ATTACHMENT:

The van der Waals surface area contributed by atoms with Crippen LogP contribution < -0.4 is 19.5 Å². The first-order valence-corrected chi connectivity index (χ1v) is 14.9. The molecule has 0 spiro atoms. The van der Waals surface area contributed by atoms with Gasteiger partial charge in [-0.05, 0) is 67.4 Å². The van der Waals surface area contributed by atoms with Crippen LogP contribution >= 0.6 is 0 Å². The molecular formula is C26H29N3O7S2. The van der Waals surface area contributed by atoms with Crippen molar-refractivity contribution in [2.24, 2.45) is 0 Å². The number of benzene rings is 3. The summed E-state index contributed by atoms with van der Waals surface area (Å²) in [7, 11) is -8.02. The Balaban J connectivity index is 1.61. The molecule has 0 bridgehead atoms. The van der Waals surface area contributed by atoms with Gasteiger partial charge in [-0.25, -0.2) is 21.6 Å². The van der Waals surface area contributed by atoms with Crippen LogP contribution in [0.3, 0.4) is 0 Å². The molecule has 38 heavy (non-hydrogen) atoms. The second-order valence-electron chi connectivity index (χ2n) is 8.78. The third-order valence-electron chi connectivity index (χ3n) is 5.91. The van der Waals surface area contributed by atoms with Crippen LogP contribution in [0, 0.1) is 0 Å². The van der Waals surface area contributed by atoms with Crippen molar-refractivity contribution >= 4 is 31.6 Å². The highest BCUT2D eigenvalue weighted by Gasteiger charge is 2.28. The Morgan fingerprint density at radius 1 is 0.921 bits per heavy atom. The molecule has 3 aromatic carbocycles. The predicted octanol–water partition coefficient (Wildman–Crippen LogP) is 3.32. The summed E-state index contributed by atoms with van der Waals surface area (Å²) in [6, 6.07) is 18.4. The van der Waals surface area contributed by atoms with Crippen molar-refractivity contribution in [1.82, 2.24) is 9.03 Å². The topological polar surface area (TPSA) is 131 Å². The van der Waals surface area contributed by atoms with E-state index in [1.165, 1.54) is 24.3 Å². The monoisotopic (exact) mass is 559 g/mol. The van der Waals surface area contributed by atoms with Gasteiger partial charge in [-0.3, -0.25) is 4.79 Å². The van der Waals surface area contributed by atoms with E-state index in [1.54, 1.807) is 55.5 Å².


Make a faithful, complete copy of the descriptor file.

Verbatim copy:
The van der Waals surface area contributed by atoms with Crippen LogP contribution < -0.4 is 19.5 Å². The first-order valence-corrected chi connectivity index (χ1v) is 14.9. The molecule has 0 spiro atoms. The van der Waals surface area contributed by atoms with Gasteiger partial charge in [-0.05, 0) is 67.4 Å². The van der Waals surface area contributed by atoms with Crippen LogP contribution >= 0.6 is 0 Å². The molecular formula is C26H29N3O7S2. The van der Waals surface area contributed by atoms with Crippen molar-refractivity contribution in [2.24, 2.45) is 0 Å². The number of benzene rings is 3. The summed E-state index contributed by atoms with van der Waals surface area (Å²) in [7, 11) is -8.02. The Balaban J connectivity index is 1.61. The molecule has 0 bridgehead atoms. The van der Waals surface area contributed by atoms with Gasteiger partial charge in [-0.25, -0.2) is 21.6 Å². The van der Waals surface area contributed by atoms with Crippen LogP contribution in [0.3, 0.4) is 0 Å². The molecule has 38 heavy (non-hydrogen) atoms. The second-order valence-electron chi connectivity index (χ2n) is 8.78. The third-order valence-electron chi connectivity index (χ3n) is 5.91. The van der Waals surface area contributed by atoms with Crippen LogP contribution in [0, 0.1) is 0 Å². The van der Waals surface area contributed by atoms with Crippen molar-refractivity contribution >= 4 is 31.6 Å². The highest BCUT2D eigenvalue weighted by Gasteiger charge is 2.28. The Morgan fingerprint density at radius 1 is 0.921 bits per heavy atom. The molecule has 3 aromatic carbocycles. The predicted octanol–water partition coefficient (Wildman–Crippen LogP) is 3.32. The summed E-state index contributed by atoms with van der Waals surface area (Å²) in [6, 6.07) is 18.4. The van der Waals surface area contributed by atoms with Crippen molar-refractivity contribution in [1.82, 2.24) is 9.03 Å². The topological polar surface area (TPSA) is 131 Å². The van der Waals surface area contributed by atoms with E-state index in [1.165, 1.54) is 24.3 Å². The monoisotopic (exact) mass is 559 g/mol. The van der Waals surface area contributed by atoms with Gasteiger partial charge in [-0.3, -0.25) is 4.79 Å². The van der Waals surface area contributed by atoms with E-state index in [1.54, 1.807) is 55.5 Å².